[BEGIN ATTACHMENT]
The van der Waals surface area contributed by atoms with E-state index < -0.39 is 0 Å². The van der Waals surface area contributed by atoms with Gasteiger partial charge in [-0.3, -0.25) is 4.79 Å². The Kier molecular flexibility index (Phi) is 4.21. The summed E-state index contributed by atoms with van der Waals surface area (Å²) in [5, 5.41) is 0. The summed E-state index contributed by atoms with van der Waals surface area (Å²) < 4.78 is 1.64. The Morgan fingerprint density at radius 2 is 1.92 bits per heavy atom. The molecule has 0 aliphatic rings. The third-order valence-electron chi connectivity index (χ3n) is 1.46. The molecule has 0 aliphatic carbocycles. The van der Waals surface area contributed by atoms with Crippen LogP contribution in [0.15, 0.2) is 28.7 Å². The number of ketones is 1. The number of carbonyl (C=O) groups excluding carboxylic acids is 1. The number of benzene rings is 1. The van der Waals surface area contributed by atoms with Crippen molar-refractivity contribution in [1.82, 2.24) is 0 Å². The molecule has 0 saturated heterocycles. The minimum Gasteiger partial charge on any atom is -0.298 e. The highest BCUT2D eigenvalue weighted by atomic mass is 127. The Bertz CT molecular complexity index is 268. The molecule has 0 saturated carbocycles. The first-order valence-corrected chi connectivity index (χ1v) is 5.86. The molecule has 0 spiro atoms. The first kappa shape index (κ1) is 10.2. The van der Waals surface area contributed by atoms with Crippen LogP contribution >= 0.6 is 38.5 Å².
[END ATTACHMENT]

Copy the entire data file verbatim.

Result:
The van der Waals surface area contributed by atoms with E-state index < -0.39 is 0 Å². The van der Waals surface area contributed by atoms with Gasteiger partial charge in [-0.3, -0.25) is 4.79 Å². The Kier molecular flexibility index (Phi) is 4.21. The summed E-state index contributed by atoms with van der Waals surface area (Å²) in [5, 5.41) is 0. The summed E-state index contributed by atoms with van der Waals surface area (Å²) < 4.78 is 1.64. The Morgan fingerprint density at radius 2 is 1.92 bits per heavy atom. The molecule has 0 aliphatic rings. The third-order valence-electron chi connectivity index (χ3n) is 1.46. The molecule has 0 aliphatic carbocycles. The van der Waals surface area contributed by atoms with Crippen LogP contribution in [0.15, 0.2) is 28.7 Å². The number of ketones is 1. The number of carbonyl (C=O) groups excluding carboxylic acids is 1. The number of benzene rings is 1. The van der Waals surface area contributed by atoms with Crippen molar-refractivity contribution in [1.82, 2.24) is 0 Å². The molecule has 0 saturated heterocycles. The minimum Gasteiger partial charge on any atom is -0.298 e. The highest BCUT2D eigenvalue weighted by atomic mass is 127. The Bertz CT molecular complexity index is 268. The molecule has 0 saturated carbocycles. The first-order valence-corrected chi connectivity index (χ1v) is 5.86. The molecule has 0 spiro atoms. The first kappa shape index (κ1) is 10.2. The van der Waals surface area contributed by atoms with Crippen LogP contribution >= 0.6 is 38.5 Å².